Skip to page content
USDA Forest Service
  
Treesearch

Research & Development Treesearch

 
Treesearch Home
About Treesearch
Contact Us
Research & Development
Forest Products Lab
International Institute of Tropical Forestry
Northern
Pacific Northwest
Pacific Southwest
Rocky Mountain
Southern Research Station
Help
 

Science.gov - We Participate


USA.gov  Government Made Easy


Global Forest Information Service

US Forest Service
P.O. Box 96090
Washington, D.C.
20090-6090

(202) 205-8333

You are here: Home / Search / Publication Information
Bookmark and Share

Publication Information

View PDF (622 KB)

Title: Long-term management impacts on carbon storage in Lake States forests

Author: Powers, Matthew; Kolka, Randall; Palik, Brian; McDonald, Rachel; Jurgensen, Martin.;

Date: 2011

Source: Forest Ecology and Management. 262(3): 424-431.

Publication Series: Miscellaneous Publication

Description: We examined carbon storage following 50+ years of forest management in two long-term silvicultural studies in red pine and northern hardwood ecosystems of North America’s Great Lakes region. The studies contrasted various thinning intensities (red pine) or selection cuttings, shelterwoods, and diameter-limit cuttings (northern hardwoods) to unmanaged controls of similar ages, providing a unique opportunity to evaluate long-term management impacts on carbon pools in two major North American forest types. Management resulted in total ecosystem carbon pools of 130-137 Mg ha-1 in thinned red pine and 96-177 Mg ha-1 in managed northern hardwoods compared to 195 Mg ha1 in unmanaged red pine and 224 Mg ha-1 in unmanaged northern hardwoods. Managed stands had smaller tree and deadwood pools than unmanaged stands in both ecosystems, but management had limited impacts on understory, forest floor, and soil carbon pools. Total carbon storage and storage in individual pools varied little across thinning intensities in red pine. In northern hardwoods, selection cuttings stored more carbon than the diameter-limit treatment, and selection cuttings generally had larger tree carbon pools than the shelterwood or diameter-limit treatments. The proportion of total ecosystem carbon stored in mineral soil tended to increase with increasing treatment intensity in both ecosystems, while the proportion of total ecosystem carbon stored in the tree layer typically decreased with increasing treatment intensity. When carbon storage in harvested wood products was added to total ecosystem carbon, selection cuttings and unmanaged stands stored similar levels of carbon in northern hardwoods, but carbon storage in unmanaged stands was higher than that of thinned stands for red pine even after adding harvested wood product carbon to total ecosystem carbon. Our results indicate long-term management decreased on-site carbon storage in red pine and northern hardwood ecosystems, but thinning intensity had little impact on carbon storage in red pine while increasing management intensity greatly reduced carbon storage in northern hardwoods. These findings suggest thinning to produce different stand structures would have limited impacts on carbon storage in red pine, but selection cuttings likely offer the best carbon management options in northern hardwoods.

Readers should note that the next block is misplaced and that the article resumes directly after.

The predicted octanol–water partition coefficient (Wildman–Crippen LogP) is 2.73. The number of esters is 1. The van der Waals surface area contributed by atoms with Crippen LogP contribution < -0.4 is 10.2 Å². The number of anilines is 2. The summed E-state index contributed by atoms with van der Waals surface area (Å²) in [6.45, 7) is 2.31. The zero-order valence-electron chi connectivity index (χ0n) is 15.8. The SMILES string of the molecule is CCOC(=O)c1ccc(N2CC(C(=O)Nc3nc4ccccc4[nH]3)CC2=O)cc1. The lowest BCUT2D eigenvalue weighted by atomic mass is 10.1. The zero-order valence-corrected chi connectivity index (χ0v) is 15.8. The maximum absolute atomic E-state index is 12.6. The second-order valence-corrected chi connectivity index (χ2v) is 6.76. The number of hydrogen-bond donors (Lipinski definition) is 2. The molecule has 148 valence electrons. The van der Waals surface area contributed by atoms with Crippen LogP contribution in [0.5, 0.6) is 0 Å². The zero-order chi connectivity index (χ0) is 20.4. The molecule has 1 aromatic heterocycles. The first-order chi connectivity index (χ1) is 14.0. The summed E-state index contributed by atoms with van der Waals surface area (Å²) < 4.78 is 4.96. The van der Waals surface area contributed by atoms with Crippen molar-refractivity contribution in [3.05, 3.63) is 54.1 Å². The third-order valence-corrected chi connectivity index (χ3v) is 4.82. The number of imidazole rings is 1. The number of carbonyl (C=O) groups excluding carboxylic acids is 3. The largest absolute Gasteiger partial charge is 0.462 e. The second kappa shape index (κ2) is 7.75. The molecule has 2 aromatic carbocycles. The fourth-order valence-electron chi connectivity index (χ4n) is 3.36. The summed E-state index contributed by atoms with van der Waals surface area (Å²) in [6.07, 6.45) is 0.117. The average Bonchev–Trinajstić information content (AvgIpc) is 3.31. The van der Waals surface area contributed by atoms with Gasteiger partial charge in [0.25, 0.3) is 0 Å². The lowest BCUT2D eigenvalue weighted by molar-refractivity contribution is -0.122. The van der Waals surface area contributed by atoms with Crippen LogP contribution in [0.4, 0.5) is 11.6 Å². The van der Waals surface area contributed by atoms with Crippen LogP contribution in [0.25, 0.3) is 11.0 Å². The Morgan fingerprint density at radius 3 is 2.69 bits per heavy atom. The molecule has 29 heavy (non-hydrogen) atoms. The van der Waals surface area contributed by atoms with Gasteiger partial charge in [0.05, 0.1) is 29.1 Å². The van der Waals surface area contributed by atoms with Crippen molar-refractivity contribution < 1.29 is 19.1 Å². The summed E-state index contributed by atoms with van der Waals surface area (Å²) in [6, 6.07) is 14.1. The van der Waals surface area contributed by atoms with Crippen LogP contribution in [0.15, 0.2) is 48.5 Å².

Keywords: Carbon storage, Long-term studies, Northern hardwoods, Red pine, Silviculture

Publication Notes:

  • We recommend that you also print this page and attach it to the printout of the article, to retain the full citation information.
  • This article was written and prepared by U.S. Government employees on official time, and is therefore in the public domain.
  • This publication may be available in hard copy. Check the Northern Research Station web site to request a printed copy of this publication.
  • Our on-line publications are scanned and captured using Adobe Acrobat. During the capture process some typographical errors may occur. Please contact Sharon Hobrla, shobrla@fs.fed.us if you notice any errors which make this publication unusable.

XML: View XML

Citation:


Powers, Matthew; Kolka, Randall; Palik, Brian; McDonald, Rachel; Jurgensen, Martin. 2011. Long-term management impacts on carbon storage in Lake States forests. Forest Ecology and Management. 262(3): 424-431.

 


 [ Get Acrobat ]  Get the latest version of the Adobe Acrobat reader or Acrobat Reader for Windows with Search and Accessibility

USDA logo which links to the department's national site. Forest Service logo which links to the agency's national site.